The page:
In the second week of December 2022, the European Commission has put forward measures to further develop the EU’s Capital Markets Union (CMU). These measures concern three areas
(a) to make EU clearing services more attractive and resilient, supporting the EU’s open strategic autonomy and preserving financial stability
(b) to harmonise certain corporate insolvency rules across the EU, making them more efficient and helping promote cross-border investment
(c) to alleviate – through a new Listing Act – the administrative burden for companies of all sizes, in particular SMEs, so that they can better access public funding by listing on stock exchanges.
The related documents can be found here: https://finance.ec.europa.eu/publications/capital-markets-union-clearing-insolvency-and-listing-package_en
My focus is on corporate insolvency, having my doubts about the CMU-coat around the insolvency body, see https://bobwessels.nl/blog/2021-11-doc3-capital-markets-union-cmu-insolvency-the-odd-couple/
The European Commission’s proposal in the meaning of (b) is a new Proposal for a Directive on ‘Harmonising certain aspects of insolvency law’. Here is the text https://eur-lex.europa.eu/legal-content/EN/TXT/?uri=CELEX:52022PC0702.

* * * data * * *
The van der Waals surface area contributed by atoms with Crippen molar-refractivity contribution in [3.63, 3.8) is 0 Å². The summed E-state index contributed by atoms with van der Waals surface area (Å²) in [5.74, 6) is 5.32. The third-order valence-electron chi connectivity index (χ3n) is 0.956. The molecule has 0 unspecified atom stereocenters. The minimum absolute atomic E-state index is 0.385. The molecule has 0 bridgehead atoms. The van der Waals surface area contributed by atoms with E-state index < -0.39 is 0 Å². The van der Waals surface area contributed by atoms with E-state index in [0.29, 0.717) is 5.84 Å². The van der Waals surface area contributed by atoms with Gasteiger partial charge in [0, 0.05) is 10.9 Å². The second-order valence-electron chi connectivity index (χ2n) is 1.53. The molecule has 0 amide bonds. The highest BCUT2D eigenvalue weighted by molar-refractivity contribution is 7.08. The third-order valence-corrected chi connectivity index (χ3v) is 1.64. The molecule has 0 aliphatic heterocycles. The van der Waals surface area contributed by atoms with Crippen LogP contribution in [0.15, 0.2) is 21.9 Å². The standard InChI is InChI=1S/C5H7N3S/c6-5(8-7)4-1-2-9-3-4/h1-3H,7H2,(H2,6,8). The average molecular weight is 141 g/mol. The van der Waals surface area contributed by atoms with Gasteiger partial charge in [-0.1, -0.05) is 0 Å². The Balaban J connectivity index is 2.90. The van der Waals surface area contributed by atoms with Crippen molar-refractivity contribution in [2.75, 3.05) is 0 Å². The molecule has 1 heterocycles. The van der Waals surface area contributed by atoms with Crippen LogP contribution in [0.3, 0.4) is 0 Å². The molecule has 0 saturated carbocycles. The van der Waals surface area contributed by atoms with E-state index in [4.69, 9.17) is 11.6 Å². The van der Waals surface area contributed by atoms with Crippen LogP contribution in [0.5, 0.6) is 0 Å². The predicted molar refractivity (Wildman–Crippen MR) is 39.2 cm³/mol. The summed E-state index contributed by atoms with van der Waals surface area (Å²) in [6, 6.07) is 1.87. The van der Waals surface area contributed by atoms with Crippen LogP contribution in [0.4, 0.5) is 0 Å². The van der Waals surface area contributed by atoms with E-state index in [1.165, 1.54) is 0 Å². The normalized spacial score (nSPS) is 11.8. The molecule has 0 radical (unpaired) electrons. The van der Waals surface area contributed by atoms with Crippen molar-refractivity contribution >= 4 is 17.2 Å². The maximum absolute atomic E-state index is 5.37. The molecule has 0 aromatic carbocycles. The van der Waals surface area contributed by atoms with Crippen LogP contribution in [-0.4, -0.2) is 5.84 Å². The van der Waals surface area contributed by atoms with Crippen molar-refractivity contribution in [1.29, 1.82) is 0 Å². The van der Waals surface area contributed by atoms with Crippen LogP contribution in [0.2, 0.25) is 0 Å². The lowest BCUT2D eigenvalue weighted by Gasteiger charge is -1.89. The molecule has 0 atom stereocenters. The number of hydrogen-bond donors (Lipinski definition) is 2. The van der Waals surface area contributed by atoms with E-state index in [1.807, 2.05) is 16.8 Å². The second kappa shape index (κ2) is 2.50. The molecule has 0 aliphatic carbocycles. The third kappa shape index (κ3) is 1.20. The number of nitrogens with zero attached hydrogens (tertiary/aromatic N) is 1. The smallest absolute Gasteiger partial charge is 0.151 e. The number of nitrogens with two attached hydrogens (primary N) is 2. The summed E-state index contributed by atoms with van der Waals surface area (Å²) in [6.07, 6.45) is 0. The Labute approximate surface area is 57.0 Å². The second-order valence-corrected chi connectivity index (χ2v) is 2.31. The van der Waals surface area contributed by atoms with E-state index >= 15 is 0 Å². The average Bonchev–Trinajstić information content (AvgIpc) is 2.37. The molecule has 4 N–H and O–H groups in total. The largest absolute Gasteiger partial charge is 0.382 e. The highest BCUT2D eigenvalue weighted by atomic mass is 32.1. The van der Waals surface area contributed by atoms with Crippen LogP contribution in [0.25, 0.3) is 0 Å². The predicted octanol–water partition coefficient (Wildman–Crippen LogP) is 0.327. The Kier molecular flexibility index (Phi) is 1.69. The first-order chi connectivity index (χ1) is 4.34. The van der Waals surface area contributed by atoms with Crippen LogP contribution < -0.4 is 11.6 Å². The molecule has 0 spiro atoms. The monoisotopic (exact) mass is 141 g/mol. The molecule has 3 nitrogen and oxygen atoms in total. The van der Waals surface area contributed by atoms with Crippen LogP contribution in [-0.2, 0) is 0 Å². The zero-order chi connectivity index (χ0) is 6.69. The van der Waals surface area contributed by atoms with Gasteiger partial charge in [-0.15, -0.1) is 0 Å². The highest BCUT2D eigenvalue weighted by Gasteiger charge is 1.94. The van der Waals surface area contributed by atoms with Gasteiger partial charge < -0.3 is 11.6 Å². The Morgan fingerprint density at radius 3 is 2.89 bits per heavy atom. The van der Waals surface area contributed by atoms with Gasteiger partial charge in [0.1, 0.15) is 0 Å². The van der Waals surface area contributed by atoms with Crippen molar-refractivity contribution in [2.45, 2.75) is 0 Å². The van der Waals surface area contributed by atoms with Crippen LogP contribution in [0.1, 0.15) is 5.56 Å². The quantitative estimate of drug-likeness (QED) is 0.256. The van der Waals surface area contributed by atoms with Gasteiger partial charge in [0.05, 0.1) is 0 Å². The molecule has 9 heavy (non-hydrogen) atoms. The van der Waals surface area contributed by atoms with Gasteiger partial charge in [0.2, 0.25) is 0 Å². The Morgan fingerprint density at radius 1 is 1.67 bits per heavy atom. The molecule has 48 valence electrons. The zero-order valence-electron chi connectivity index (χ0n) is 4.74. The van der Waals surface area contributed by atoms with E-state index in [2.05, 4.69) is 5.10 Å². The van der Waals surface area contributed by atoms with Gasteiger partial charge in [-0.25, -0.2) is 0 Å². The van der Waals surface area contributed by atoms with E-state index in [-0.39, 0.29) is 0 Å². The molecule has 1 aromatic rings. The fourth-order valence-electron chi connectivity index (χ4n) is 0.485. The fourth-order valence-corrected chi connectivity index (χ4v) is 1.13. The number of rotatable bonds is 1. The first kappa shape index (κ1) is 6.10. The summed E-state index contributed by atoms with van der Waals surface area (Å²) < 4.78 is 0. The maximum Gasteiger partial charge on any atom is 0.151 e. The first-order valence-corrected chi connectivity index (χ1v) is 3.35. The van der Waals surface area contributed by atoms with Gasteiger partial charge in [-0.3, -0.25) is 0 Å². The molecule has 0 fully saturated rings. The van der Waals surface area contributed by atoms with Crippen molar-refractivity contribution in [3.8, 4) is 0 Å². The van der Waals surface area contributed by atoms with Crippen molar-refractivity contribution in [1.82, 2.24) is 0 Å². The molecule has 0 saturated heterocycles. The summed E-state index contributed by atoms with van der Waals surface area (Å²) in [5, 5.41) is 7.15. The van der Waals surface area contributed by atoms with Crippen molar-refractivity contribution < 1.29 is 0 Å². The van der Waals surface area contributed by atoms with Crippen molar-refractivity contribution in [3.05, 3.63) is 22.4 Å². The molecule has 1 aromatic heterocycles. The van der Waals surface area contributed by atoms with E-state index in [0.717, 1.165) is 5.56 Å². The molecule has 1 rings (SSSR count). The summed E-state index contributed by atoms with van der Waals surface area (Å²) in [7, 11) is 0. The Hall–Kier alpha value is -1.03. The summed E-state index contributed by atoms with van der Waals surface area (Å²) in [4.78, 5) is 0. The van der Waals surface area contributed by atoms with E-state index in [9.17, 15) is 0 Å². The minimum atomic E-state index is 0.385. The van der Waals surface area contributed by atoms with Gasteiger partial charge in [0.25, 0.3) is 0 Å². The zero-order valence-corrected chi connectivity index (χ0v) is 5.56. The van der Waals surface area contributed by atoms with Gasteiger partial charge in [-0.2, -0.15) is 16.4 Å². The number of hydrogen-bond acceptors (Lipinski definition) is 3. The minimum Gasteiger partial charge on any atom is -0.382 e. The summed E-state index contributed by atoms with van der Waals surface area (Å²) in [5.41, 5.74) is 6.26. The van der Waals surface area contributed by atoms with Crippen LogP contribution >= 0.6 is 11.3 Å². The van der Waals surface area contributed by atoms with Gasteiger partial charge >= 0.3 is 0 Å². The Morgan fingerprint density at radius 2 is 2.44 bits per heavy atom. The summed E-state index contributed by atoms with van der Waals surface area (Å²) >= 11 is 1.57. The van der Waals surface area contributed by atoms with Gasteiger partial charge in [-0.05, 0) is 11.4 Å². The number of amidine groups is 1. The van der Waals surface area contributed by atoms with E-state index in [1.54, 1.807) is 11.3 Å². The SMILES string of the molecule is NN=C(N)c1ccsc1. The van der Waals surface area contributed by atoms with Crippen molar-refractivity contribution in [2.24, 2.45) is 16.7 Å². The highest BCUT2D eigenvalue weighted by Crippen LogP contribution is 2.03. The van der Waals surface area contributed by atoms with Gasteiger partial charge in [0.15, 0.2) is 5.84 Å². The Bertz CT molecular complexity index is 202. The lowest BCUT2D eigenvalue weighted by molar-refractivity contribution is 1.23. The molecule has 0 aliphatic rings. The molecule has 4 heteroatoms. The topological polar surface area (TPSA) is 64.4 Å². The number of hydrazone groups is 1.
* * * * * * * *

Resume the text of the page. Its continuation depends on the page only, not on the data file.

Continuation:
In short, it provides for:
(1) Minimum set of harmonised conditions for exercising avoidance actions.
(2) Strengthening asset traceability through improved access by insolvency practitioners to asset registers, including in a cross-border setting.
(3) Provisions to introduce so called ‘pre-pack’ liquidation procedures.
(4) Provisions on a duty of directors to timely file for insolvency to avoid potential asset value losses for creditors.
(5) Simplified liquidation procedure for insolvent microenterprises.
(6) Requirements for improving the representation of creditors’ interests in the proceedings through creditors’ committees.
(7) Enhanced transparency for creditors on the key features of national insolvency regimes, including on the rules governing insolvency triggers and the ranking of claims.
Readers of my blog will recall that I have worked of matters for harmonising European Union’s member states’ national corporate insolvency laws for some ten years now. A first exploring study is ‘Harmonisation of Insolvency of Insolvency Law in Europe’, written together with the late prof. Ian Fletcher, see also https://bobwessels.nl/blog/2016-01-doc5-to-harmonise-or-not-to-harmonise-insolvency-laws-in-the-eu-is-that-a-question/.
Without hesitation, the most the work with the most impact has been the European Insolvency Law 2017 400-page study on Business rescue in Europe, written together with prof. Stephan Madaus. I said (sort of) goodbye to this project in 2018, see https://bobwessels.nl/blog/2018-12-doc5-eli-project-business-rescue-in-insolvency-law-slowly-closing-the-curtains/. However, ‘goodbye’ does not equal ‘forgotten’ as our study features in the literature used by the staff of the European Commission in its Impact Assessment Report, accompanying the Proposal for a Directive on harmonising certain aspects of insolvency law. See https://eur-lex.europa.eu/legal-content/EN/TXT/?uri=CELEX:52022SC0395. I am looking forward to future discussions on these aspects (and the ones not covered in the Proposal)!